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May is designated Child’s Month to allow parents, guardians, care-givers, policy-makers and politicians opportunity to re-focus attention on our children’s development especially those whom continue to live in poverty.

The People’s National Party (PNP), therefore, calls on Government to intensify efforts to maintain the gains made in child protection. We are prepared, to work together in any effort to strengthen our laws protecting our children from abuse, neglect and exploitation.

In recent times, society has been exposed to the horrors of kidnapping, sexual assault, child abuse, and murder among the population of our children. According to information available at CISOCA, in 2016 more than 1094 reports of alleged sexual assaults on children were recorded, the majority of which involved perpetrators who ought to have been protectors.

Child neglect in Jamaica ranks number one in reports of abuse received by the Office of the Children’s Registry. Additionally, surveys conducted have shown that the first sexual encounter for a boy and girl in Jamaica are at 13 and 14 years old, respectively. The latest UNICEF State of the World’s Children report finds that over 85% of Jamaican children between the ages of 2- 14 experience violent discipline in their lives.

The last PNP administration formed an Inter- Ministerial Committee for Children in 2013 which included all relevant Ministries and national stakeholders.

The committee’s efforts resulted in Jamaica recording solid progress at UNICEF in 2014, especially with finding solutions to persistent problems involving child rights. Jamaica’s success, particularly in our approaches to children in lockups and correctional facilities. From our interventions and programmes, Jamaica moved up 52 places in the UNICEF Kids Rights Index, to be ranked 51 out of 163 countries globally. Unfortunately, despite these interventions and recognition, Jamaica continues to be mired in the abuse of its women and children.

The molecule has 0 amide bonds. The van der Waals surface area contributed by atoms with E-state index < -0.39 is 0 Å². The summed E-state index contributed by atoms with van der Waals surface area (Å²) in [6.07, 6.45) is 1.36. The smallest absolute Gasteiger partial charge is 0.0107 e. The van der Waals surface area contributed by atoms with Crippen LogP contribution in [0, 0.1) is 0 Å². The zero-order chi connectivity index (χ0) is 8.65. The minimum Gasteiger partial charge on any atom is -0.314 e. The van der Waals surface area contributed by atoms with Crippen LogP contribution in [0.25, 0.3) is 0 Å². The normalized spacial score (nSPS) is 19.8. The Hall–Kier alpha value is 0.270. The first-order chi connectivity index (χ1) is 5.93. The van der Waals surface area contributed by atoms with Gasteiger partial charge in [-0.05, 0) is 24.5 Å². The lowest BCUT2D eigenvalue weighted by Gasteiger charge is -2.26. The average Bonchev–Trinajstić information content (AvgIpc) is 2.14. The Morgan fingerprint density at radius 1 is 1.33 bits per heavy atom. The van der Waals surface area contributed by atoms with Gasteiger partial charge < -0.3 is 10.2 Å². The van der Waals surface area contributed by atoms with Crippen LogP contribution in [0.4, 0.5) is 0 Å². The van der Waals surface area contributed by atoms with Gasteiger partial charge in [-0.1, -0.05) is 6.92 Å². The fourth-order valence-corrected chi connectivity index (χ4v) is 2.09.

If we believe that ‘a country is judged by the way it treats its children’, our goal, as leaders must be to improve the lives of ALL Jamaican children. As politicians and policy-makers, our efforts must supersede tribal politics and partisan approaches. If we fail in this imperative neither our children, nor consequently Jamaica will progress.

We have tabled a motion in Parliament to debate the need for a restructuring of current educational methods and/or development of new methods to ensure a re-enforcement of basic values and attitudes, and the building of healthy family relationships as a foundation for making decency, high self esteem, civility, and patriotism Jamaica’s guiding principles. In the spirit of bi-partisanship and in protection of our children, we hope this debate will proceed meaningfully and with urgency. We therefore, call on Government to join us in consensus to enhance Jamaica’s future.